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UPDATED! Oklahoma ban on marriage equality ruled unconstitutional

U.S. District Judge Terence Kern today ruled that Oklahoma’s ban on marriage equality is unconstitutional.

His ruling is stayed pending appeal, meaning marriages will not occur immediately in the Sooner State.

Human Rights Campaign (HRC) president Chad Griffin hailed the ruling.

“Judge Kern has come to the conclusion that so many have before him – that the fundamental equality of lesbian and gay couples is guaranteed by the United States Constitution," Griffin said.

With last year’s historic victories at the Supreme Court guiding the way, it is clear that we are on a path to full and equal citizenship for all lesbian, gay, bisexual and transgender Americans. Equality is not just for the coasts anymore, and today’s news from Oklahoma shows that time has come for fairness and dignity to reach every American in all 50 states.”

Two plaintiff couples, Mary Bishop and Sharon Baldwin and Gay Phillips and Susan Barton, filed their case, Bishop v. Oklahoma, in the U.S. District Court for the Northern District of Oklahoma in November 2004. Lead counsel in the case are Don Holladay and James Warner of the Oklahoma City law firm Holladay & Chilton PLLC.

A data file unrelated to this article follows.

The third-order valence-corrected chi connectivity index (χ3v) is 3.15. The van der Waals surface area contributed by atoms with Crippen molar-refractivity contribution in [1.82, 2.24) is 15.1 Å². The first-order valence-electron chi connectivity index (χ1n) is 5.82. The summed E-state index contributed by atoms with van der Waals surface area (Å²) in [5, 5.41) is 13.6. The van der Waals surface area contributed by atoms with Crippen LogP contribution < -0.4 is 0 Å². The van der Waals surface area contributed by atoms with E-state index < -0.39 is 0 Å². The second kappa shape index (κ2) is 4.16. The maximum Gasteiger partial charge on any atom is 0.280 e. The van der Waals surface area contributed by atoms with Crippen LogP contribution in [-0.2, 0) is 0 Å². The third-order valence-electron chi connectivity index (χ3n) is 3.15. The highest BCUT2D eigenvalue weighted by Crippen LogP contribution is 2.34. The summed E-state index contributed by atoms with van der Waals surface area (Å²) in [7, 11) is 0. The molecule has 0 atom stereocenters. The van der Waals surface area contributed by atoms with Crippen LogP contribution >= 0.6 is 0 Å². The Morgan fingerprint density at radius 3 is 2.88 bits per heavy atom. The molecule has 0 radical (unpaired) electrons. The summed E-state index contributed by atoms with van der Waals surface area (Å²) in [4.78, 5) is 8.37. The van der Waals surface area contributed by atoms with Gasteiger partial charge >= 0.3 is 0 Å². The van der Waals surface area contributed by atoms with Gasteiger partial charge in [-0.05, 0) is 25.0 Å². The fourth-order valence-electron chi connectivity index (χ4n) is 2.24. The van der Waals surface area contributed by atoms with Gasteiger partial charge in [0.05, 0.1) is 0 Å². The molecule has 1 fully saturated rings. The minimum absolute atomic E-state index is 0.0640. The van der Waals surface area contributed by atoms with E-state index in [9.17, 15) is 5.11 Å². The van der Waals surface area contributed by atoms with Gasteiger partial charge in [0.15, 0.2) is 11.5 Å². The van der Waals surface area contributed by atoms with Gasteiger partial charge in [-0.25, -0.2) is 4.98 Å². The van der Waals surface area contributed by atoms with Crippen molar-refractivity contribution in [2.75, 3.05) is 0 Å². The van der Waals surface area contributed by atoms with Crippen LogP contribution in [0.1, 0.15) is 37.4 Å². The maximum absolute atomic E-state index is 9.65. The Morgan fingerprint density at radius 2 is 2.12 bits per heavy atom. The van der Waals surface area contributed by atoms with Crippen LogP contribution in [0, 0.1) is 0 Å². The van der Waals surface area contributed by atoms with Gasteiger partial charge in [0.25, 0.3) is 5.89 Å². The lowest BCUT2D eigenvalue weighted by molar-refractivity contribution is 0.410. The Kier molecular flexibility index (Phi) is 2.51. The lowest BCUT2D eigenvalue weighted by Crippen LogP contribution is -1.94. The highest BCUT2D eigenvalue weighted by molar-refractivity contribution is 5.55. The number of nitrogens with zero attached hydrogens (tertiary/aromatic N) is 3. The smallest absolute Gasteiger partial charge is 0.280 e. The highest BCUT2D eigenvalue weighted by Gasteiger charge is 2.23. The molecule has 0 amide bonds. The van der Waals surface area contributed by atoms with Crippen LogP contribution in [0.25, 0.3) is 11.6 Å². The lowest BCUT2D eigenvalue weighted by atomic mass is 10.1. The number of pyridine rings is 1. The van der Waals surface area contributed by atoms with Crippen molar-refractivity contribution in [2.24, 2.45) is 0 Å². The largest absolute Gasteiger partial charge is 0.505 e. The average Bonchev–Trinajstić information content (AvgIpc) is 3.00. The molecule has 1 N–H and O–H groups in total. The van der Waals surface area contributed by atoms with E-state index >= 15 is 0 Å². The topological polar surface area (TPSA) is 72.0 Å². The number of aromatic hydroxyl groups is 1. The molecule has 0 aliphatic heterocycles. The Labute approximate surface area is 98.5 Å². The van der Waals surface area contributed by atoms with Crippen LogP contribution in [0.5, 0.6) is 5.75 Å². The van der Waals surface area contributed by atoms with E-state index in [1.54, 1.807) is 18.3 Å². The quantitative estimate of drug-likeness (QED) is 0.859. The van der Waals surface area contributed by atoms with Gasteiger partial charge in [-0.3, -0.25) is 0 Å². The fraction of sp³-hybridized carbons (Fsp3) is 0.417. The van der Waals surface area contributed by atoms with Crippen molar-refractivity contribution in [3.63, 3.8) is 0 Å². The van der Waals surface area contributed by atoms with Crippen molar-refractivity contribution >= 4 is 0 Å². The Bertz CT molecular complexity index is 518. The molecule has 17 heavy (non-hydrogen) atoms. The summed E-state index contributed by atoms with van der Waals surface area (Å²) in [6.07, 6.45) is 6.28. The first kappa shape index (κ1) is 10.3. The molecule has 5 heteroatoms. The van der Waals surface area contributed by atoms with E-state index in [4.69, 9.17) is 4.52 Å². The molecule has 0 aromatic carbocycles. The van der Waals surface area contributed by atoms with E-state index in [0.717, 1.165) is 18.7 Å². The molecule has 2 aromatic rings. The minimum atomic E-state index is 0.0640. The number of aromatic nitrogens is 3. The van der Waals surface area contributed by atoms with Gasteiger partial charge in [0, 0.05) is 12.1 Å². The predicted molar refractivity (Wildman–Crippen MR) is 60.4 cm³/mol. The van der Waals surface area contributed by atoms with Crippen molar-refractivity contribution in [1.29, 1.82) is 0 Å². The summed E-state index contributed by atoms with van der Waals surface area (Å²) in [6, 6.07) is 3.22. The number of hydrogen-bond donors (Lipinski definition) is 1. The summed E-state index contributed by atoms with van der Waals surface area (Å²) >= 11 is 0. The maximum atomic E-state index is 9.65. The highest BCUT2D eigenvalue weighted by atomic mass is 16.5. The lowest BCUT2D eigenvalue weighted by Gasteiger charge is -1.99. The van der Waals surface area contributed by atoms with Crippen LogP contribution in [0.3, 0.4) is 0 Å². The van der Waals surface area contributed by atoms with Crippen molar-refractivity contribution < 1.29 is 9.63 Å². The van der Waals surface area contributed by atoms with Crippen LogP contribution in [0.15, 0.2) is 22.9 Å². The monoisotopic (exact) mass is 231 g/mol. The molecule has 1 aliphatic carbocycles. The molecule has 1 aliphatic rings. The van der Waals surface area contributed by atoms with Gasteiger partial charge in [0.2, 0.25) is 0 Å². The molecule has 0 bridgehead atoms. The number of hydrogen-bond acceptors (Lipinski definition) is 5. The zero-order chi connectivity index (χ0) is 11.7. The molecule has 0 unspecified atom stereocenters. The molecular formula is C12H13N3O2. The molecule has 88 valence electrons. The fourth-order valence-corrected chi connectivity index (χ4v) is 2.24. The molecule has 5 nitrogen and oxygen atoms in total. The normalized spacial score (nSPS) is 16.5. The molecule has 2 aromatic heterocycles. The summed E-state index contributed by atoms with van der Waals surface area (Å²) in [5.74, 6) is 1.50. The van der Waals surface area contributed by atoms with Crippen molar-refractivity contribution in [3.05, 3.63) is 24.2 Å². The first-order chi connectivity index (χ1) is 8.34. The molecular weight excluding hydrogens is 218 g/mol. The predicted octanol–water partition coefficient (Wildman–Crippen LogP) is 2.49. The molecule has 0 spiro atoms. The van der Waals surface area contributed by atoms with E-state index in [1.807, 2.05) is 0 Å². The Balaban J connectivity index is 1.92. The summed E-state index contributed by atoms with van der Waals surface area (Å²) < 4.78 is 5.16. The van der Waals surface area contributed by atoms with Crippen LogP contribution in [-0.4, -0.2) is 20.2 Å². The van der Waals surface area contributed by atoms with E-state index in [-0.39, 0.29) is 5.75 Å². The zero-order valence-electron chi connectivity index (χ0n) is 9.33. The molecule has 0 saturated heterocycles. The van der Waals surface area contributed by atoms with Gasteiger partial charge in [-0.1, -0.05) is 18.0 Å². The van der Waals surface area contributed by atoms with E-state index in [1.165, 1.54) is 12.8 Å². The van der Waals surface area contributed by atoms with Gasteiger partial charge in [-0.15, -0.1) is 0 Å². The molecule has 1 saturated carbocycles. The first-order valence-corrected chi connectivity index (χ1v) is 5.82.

The ruling comes on the heels of a year-long string of electoral, judicial and legislative victories for marriage equality. In recent weeks both the New Mexico Supreme Court and a federal district judge in Utah have ruled in favor of marriage for lesbian and gay couples.

Evan Wolfson, founder and president of Freedom to Marry, said momentum is on our side.

“This is a tremendous day for loving and committed same-sex couples and their families in Oklahoma, building on the momentum of eight other states that ended their restrictions on marriage for same-sex couples in 2013," he said.

"The federal district judge has done the right thing by affirming that marriage is a fundamental freedom for all people, gay and non-gay – for all of us who believe in liberty and fairness. As the case makes its way up through the courts, we will continue to do the work of having conversations about why marriage matters and creating a climate for victory when the Supreme Court eventually takes the freedom to marry case that brings national resolution. The momentum for the freedom to marry will continue as we win more hearts and minds, working to bring the freedom to marry throughout the country.”

Meanwhile, Oklahoma's Republican Gov. Mary Fallin, a right-winger with a history of anti-gay statements, was furious with the ruling.

"The people of Oklahoma have spoken on this issue," Fallin said, pointing out that Oklahoma's marriage-ban amendment passed in 2004 with 75% of the vote. "I support the right of Oklahoma's voters to govern themselves on this and other policy matters. I am disappointed in the judge's ruling and troubled that the will of the people has once again been ignored by the federal government."